What I’m saying is, the holidays are gonna be really rough this year.

And now he’s gone.  He’s been gone, and there’s not a day I’m not reminded of it.  It’s possible I think about him even more now that he is gone, but every time I see something dumb and goofy my first reaction is to text him about it and I’m reminded about how I’ve lost one of the best people I’ve ever known.  I’m reminded of how the world – my world – sucks even more because of that and it hurts all over again.  Things don’t feel right without him.  Even our vaunted Family Holiday Traditions will seem off.  Sure, we’ll still drink carbombs on Christmas, it wouldn’t be Christmas without them.  But it’s also not Christmas without him.  And our Thanksgiving prayer of “Thank God for poopies” will be a lot more bittersweet now, turning from something we can all laugh about into something we can’t help but cry about.  My only real solace there is knowing that he’d be pissed off to know that that is his legacy.

What I’m saying is, I miss my cousin.
What I’m saying is, I miss my friend.
What I’m saying is, I miss Brian.

*That being said, we did have a number of opportunities to hang out for longer periods of time while growing up – such as the times we went to music camp, which were as much about getting to hang out without our parents around as they were about furthering our musical abilities.  Such extended times in close contact usually ended with us wanting to punch each other: as I’ve mentioned, we were on the Same Wavelength, and since I’m an asshole…
**Specifically it was Hurricane Sandy, the storm that kind of ruined half of the east coast a few years ago.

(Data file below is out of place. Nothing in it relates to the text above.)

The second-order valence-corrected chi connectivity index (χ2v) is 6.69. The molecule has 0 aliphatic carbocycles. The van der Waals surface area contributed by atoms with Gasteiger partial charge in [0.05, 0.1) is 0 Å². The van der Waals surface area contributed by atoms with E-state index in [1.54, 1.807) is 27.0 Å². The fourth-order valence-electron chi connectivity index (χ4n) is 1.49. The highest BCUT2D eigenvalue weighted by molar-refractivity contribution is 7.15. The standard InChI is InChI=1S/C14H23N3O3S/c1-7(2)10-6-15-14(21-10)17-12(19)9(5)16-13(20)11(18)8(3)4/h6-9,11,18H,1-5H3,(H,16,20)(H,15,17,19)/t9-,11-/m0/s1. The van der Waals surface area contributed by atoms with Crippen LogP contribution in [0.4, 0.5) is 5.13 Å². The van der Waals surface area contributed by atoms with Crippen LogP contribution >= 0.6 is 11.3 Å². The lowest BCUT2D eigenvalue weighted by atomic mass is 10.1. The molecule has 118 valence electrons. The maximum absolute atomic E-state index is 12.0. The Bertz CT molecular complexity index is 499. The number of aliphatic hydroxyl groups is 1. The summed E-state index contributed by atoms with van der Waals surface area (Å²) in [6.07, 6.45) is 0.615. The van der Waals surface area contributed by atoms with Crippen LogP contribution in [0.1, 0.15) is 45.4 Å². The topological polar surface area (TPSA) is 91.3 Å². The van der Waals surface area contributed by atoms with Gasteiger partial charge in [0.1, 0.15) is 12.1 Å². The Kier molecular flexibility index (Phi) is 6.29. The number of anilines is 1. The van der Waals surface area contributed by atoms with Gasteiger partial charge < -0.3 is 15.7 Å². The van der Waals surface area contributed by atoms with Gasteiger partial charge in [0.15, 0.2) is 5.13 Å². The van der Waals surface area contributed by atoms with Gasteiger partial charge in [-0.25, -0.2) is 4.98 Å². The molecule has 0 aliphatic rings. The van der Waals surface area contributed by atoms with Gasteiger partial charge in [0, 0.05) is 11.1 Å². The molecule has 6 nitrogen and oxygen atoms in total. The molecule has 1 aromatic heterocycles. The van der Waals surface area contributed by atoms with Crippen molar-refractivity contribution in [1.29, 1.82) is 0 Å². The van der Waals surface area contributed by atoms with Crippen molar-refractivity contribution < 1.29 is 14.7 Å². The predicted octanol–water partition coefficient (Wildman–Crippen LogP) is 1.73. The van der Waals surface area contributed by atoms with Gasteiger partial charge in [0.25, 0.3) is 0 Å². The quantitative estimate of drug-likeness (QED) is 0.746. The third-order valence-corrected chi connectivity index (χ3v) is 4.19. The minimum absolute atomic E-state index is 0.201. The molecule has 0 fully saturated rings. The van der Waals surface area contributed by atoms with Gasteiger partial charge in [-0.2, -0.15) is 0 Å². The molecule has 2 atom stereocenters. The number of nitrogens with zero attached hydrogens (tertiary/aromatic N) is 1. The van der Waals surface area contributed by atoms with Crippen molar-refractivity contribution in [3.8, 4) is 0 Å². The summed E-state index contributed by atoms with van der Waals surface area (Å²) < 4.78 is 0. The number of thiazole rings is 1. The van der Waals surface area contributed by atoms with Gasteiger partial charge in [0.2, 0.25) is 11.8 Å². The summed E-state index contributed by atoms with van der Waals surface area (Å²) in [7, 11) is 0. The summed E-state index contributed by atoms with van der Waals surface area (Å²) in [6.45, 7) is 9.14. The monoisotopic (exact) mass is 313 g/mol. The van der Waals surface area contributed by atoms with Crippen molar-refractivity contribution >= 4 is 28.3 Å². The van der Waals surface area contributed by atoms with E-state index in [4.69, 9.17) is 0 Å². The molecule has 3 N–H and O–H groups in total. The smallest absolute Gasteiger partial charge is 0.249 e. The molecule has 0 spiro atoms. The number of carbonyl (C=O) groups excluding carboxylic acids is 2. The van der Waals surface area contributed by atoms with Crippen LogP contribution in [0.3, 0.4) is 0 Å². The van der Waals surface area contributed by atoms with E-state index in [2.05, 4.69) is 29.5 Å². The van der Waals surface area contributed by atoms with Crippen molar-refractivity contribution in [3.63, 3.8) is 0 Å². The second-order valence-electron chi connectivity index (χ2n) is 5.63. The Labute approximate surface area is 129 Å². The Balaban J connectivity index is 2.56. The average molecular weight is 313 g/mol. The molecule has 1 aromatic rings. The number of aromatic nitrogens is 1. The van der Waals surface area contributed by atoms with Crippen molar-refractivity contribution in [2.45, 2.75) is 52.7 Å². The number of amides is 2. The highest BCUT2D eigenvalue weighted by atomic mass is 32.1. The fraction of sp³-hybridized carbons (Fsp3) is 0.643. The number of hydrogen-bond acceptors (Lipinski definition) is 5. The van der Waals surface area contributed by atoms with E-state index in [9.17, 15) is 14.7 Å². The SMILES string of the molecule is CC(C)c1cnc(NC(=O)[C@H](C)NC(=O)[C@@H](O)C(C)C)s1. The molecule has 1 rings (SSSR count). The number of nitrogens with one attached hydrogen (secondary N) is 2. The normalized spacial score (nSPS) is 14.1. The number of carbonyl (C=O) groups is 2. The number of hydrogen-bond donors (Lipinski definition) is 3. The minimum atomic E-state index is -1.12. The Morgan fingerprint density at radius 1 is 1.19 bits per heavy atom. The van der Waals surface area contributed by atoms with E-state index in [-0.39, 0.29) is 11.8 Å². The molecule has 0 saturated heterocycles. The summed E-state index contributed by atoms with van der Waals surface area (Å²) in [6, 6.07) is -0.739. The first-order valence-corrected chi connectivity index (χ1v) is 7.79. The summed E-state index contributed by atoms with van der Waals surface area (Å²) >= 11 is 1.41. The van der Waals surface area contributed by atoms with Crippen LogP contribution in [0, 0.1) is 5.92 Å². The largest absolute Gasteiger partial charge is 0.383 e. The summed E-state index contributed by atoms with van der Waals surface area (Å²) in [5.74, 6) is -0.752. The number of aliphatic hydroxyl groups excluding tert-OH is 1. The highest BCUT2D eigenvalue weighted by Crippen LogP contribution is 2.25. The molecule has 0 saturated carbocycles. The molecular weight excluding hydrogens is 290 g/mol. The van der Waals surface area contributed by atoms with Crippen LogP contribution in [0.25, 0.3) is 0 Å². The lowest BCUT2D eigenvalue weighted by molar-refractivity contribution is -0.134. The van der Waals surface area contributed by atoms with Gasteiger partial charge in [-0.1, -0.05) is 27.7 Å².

Written by Baron Volcano

01/12/2014 at 6:03 pm

Surprise! Mom was right.

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Life Lesson #10: Cookies are a sometimes food.

Written by Baron Volcano

03/03/2013 at 8:52 pm

Posted in Life Lessons

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I Told You That Story So I Could Tell You This One

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Back in high school, my brother Duke was in a creative writing class that he largely treated as a joke because he was in high school and high schoolers are assholes.  A day or so before the end of the semester, it occurred to him that he should probably write something for his final project.  Given that it was Christmastime and that we went to a Catholic high school, he wrote a heartwarming holiday anecdote about animal abuse.  Despite it being a creative writing project, the story was far more grounded in reality than he cared to admit at the time – he pretty much compiled a series of unconnected true events and then got Creative with some of the facts.  I won’t spoil it by telling you which parts are and aren’t true, but to answer the two questions you’ll have (in order): kind of; and no, not really.  Without further ado, here’s Duke’s story:

*************************

It was a clear, crisp, starry night. The temperatures outside were nearly cold enough to freeze Crisco on the back of a dog. Yes, that Christmas Eve was the perfect night to travel around the neighborhood singing carols, reveling in God’s creation. Fortunately, I was inside with the heat turned up watching cartoons. My family had returned from church and had already devoured our traditional Christmas Eve duck. While my parents were ensconced in their room, furiously wrapping the bounty for the following day’s festivities, my brother and I were keeping ourselves occupied by avoiding cleaning the kitchen.
I had just settled down to get my nightly dosage of Scooby Doo’s zany hijinx, when my brother’s dog, Shelby, came waltzing into the room wearing a crazy disco shirt and my brother’s underwear and sporting a three wood duct-taped to her back. Dangling from the club, three feet in front of her snout, was a red Milkbone. Deftly maneuvering the club, Shelby managed to smash my mother’s entire collection of stained-glass angels, before somehow managing to get her feet entangled with the club. As she writhed on the ground, frantically trying to get her paws on the Milkbone, my slightly demented seven-year-old brother (I was nine at the time), Baron glided into the room, clad in his customary ratty green bathrobe and moldy slippers. His eyes glittered and he had a maniacal grin on his face. In his right hand, he proudly held aloft his favorite roll of duct tape – which he frequently claimed to be, “Good for what ails ye!”